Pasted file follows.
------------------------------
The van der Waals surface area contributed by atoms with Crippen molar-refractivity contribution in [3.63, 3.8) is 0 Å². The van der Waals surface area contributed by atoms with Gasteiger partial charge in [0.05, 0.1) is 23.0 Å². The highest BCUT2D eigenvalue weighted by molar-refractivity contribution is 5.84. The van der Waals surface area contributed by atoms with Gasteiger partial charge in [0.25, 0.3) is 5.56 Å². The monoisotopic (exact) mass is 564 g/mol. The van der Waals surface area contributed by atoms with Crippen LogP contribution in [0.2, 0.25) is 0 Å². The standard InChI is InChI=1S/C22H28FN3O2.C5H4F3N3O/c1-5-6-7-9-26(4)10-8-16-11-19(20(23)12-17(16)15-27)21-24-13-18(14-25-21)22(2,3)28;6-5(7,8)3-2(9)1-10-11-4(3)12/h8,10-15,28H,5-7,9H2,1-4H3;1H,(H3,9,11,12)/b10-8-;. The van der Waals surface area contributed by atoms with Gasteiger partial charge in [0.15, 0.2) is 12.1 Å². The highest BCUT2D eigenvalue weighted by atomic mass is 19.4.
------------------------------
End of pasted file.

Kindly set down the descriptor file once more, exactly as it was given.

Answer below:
The van der Waals surface area contributed by atoms with Crippen molar-refractivity contribution in [3.63, 3.8) is 0 Å². The van der Waals surface area contributed by atoms with Gasteiger partial charge in [0.05, 0.1) is 23.0 Å². The highest BCUT2D eigenvalue weighted by molar-refractivity contribution is 5.84. The van der Waals surface area contributed by atoms with Gasteiger partial charge in [0.25, 0.3) is 5.56 Å². The monoisotopic (exact) mass is 564 g/mol. The van der Waals surface area contributed by atoms with Crippen LogP contribution in [0.2, 0.25) is 0 Å². The standard InChI is InChI=1S/C22H28FN3O2.C5H4F3N3O/c1-5-6-7-9-26(4)10-8-16-11-19(20(23)12-17(16)15-27)21-24-13-18(14-25-21)22(2,3)28;6-5(7,8)3-2(9)1-10-11-4(3)12/h8,10-15,28H,5-7,9H2,1-4H3;1H,(H3,9,11,12)/b10-8-;. The van der Waals surface area contributed by atoms with Gasteiger partial charge in [0.15, 0.2) is 12.1 Å². The highest BCUT2D eigenvalue weighted by atomic mass is 19.4.